Monday, December 30, 2013

Making Resolutions

-another day comes to an end-

When I was a parish priest, the leadership of a parish I was serving was pushing for the development of a long range plan for the church.  They were convinced that we needed to devote a good portion of our time and resources to carefully articulate a 10-year comprehensive strategic plan. I wasn't so convinced that such a plan would be all that helpful.

At the first meeting of the "strategic planning committee,"  I brought a copy of another 10-year strategic plan that had been developed by the people of that same church fifty years earlier. 

That half-century old plan was spelled out in a very professional looking report - lots of bulleted items, clear and comprehensive -plenty of charts and graphs. It laid out 15 strategies for doubling the size of the congregation and significantly increasing the budget - very impressive indeed.

The only problem with the 15 strategies and the 10-year plan was that not a single strategy had actually been implemented, and in essence, none of the goals had ever been achieved. 

Every time people make strategic plans, they operate under the assumption that they have the power and ability to "figure it all out" - the wherewithal to accurately predict and carefully control future outcomes. Personally, I don't think anything in life works like that.

At this time of year,  people everywhere are engaged in making a strategic plan - resolutions for the upcoming New Year. 

Yesterday I heard a report on a radio broadcast in which people were sharing some of their New Year  resolutions. Many resolutions involved plans for losing weight and getting healthy- workout at the gym 4x a week, go on a diet, refrain from alcohol, walk 5 miles a day, get out the bicycle.  Other plans involved personal relationships - a family dinner together every night, no more arguments, be nicer to the people at work.

On the surface, these future strategic plans all sounded great. After all, who could possibly be opposed to getting healthier or improving relationships? 

The problem of course is that, statistically about 6% of the people who make these noble-sounding resolutions actually implement them when the New Year comes around. Most people try, but quickly fail - the workout is too strenuous, the schedule is too busy for that regular family dinner to work out, and that colleague at work is just so annoying that it's hard to be nice.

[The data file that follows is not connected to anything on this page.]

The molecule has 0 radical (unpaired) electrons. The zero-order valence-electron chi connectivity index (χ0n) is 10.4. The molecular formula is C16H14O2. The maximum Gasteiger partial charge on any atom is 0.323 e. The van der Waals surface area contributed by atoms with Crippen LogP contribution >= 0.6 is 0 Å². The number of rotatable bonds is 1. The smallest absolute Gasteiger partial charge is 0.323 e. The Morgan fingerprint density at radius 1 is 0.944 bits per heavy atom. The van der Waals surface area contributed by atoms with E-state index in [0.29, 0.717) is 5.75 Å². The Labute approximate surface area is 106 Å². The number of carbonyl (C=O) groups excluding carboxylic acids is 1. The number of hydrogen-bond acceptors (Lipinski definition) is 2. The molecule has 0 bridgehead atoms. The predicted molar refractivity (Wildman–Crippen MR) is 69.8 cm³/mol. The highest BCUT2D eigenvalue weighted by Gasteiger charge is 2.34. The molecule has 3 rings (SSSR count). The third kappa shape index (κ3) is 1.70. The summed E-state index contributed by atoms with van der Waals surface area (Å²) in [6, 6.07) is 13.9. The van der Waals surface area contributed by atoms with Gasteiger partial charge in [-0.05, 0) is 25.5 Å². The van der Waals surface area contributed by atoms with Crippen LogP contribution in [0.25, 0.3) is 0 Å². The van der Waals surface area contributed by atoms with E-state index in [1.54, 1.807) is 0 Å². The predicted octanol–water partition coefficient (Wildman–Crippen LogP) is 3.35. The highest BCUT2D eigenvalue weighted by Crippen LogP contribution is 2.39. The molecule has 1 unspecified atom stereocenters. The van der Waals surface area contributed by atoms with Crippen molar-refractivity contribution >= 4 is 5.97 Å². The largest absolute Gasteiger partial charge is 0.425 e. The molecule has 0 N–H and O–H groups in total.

People try and fail, and then they feel bad that they didn't  have enough gumption or willpower to make the future turn out the way they wanted it to happen. 

I have never been a big fan of making New Year resolutions.  As I see it, "making resolutions" is pretty much an act of the ego- feeding into our misguided desire to be in control. "I" develop a plan, "I" outline some strategies, "I" determine the outcomes "I" want to see happen - mix it all together and it happens just as "I" planned it. 

However, it doesn't happen like that, and there is actually very little in life that I can control.

As the New Year comes along, instead of making plans and developing strategies for the future, I am more and more determined to focus on living in the present. 

At this time of the year, the night skies in the desert are brighter than ever. Yesterday as I gazed up in wonder at the brilliance of the vast array of shining stars, the thought struck me that we are all made of stardust. The cosmic dust of exploded stars is "physically" present in every atom of every human being. We are all filled with stardust and woven together by starlight. 

It all reminded me of something I had just read a few hours earlier in a book of Buddhist wisdom:

There is no need to reach high for the stars.
They are already within you.

The Buddha taught:

The secret of health for both mind and body is not to mourn for the past, nor to worry about the future, but to live in the present moment wisely and earnestly.

So this is the New Year resolution I make. I resolve not to make resolutions - no plans for how I can make the future turn out the way I want it to happen.

I resolve to be mindful - to live awake and aware in the present, connected to those high stars already within me. Indeed, this is the secret to getting healthier and being happier as the New Year rolls in. 


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